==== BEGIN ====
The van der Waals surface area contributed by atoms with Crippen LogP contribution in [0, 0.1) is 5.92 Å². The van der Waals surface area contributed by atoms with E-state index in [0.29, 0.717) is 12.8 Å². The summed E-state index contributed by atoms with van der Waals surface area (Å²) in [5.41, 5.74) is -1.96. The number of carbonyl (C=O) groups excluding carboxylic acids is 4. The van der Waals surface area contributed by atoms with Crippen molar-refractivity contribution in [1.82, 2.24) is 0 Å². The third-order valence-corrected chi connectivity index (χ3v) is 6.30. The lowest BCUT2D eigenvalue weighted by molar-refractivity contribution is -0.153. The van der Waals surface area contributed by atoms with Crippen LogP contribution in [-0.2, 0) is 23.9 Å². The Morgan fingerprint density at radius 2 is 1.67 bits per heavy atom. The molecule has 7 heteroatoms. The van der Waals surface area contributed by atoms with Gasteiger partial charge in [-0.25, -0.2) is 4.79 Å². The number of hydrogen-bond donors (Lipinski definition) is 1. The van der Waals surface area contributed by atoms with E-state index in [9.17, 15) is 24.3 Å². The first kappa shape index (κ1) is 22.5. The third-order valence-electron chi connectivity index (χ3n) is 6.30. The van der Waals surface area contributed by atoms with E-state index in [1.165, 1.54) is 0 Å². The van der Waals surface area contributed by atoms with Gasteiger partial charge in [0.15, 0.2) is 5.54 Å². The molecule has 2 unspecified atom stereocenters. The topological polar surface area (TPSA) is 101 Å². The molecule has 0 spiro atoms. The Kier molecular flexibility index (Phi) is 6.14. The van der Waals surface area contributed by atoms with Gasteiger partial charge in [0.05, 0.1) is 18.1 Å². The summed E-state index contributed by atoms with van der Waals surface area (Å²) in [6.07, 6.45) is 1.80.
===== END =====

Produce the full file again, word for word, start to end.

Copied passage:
The van der Waals surface area contributed by atoms with Crippen LogP contribution in [0, 0.1) is 5.92 Å². The van der Waals surface area contributed by atoms with E-state index in [0.29, 0.717) is 12.8 Å². The summed E-state index contributed by atoms with van der Waals surface area (Å²) in [5.41, 5.74) is -1.96. The number of carbonyl (C=O) groups excluding carboxylic acids is 4. The van der Waals surface area contributed by atoms with Crippen molar-refractivity contribution in [1.82, 2.24) is 0 Å². The third-order valence-corrected chi connectivity index (χ3v) is 6.30. The lowest BCUT2D eigenvalue weighted by molar-refractivity contribution is -0.153. The van der Waals surface area contributed by atoms with Crippen LogP contribution in [-0.2, 0) is 23.9 Å². The Morgan fingerprint density at radius 2 is 1.67 bits per heavy atom. The molecule has 7 heteroatoms. The van der Waals surface area contributed by atoms with Gasteiger partial charge in [-0.25, -0.2) is 4.79 Å². The number of hydrogen-bond donors (Lipinski definition) is 1. The van der Waals surface area contributed by atoms with E-state index in [9.17, 15) is 24.3 Å². The first kappa shape index (κ1) is 22.5. The third-order valence-electron chi connectivity index (χ3n) is 6.30. The van der Waals surface area contributed by atoms with E-state index in [1.165, 1.54) is 0 Å². The van der Waals surface area contributed by atoms with Gasteiger partial charge in [0.15, 0.2) is 5.54 Å². The molecule has 2 unspecified atom stereocenters. The topological polar surface area (TPSA) is 101 Å². The molecule has 0 spiro atoms. The Kier molecular flexibility index (Phi) is 6.14. The van der Waals surface area contributed by atoms with Gasteiger partial charge in [0.05, 0.1) is 18.1 Å². The summed E-state index contributed by atoms with van der Waals surface area (Å²) in [6.07, 6.45) is 1.80.